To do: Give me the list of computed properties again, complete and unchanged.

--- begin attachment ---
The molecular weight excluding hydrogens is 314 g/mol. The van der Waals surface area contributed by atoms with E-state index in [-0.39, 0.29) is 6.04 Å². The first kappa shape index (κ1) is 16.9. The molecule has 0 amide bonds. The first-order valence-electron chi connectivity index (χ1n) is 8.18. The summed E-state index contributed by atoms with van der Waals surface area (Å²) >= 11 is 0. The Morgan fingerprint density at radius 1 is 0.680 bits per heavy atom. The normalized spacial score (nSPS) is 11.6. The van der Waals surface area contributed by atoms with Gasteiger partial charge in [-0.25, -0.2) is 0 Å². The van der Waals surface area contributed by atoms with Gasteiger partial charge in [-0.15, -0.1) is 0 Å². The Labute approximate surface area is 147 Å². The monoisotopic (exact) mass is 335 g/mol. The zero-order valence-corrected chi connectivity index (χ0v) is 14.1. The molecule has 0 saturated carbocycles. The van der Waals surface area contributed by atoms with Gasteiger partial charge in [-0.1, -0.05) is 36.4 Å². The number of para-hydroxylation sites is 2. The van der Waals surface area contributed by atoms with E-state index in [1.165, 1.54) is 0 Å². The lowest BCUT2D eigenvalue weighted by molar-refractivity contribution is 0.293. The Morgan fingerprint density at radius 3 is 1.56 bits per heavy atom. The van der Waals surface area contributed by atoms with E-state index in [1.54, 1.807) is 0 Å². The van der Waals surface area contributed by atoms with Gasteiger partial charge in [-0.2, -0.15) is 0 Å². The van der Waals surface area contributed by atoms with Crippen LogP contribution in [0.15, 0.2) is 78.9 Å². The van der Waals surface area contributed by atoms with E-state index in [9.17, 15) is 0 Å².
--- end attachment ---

The molecular weight excluding hydrogens is 314 g/mol. The van der Waals surface area contributed by atoms with E-state index in [-0.39, 0.29) is 6.04 Å². The first kappa shape index (κ1) is 16.9. The molecule has 0 amide bonds. The first-order valence-electron chi connectivity index (χ1n) is 8.18. The summed E-state index contributed by atoms with van der Waals surface area (Å²) >= 11 is 0. The Morgan fingerprint density at radius 1 is 0.680 bits per heavy atom. The normalized spacial score (nSPS) is 11.6. The van der Waals surface area contributed by atoms with Gasteiger partial charge in [-0.25, -0.2) is 0 Å². The van der Waals surface area contributed by atoms with Gasteiger partial charge in [-0.15, -0.1) is 0 Å². The Labute approximate surface area is 147 Å². The monoisotopic (exact) mass is 335 g/mol. The zero-order valence-corrected chi connectivity index (χ0v) is 14.1. The molecule has 0 saturated carbocycles. The van der Waals surface area contributed by atoms with Gasteiger partial charge in [-0.1, -0.05) is 36.4 Å². The number of para-hydroxylation sites is 2. The van der Waals surface area contributed by atoms with E-state index in [1.165, 1.54) is 0 Å². The lowest BCUT2D eigenvalue weighted by molar-refractivity contribution is 0.293. The Morgan fingerprint density at radius 3 is 1.56 bits per heavy atom. The van der Waals surface area contributed by atoms with E-state index in [1.54, 1.807) is 0 Å². The van der Waals surface area contributed by atoms with Gasteiger partial charge in [-0.2, -0.15) is 0 Å². The van der Waals surface area contributed by atoms with Crippen LogP contribution in [0.15, 0.2) is 78.9 Å². The van der Waals surface area contributed by atoms with E-state index in [9.17, 15) is 0 Å².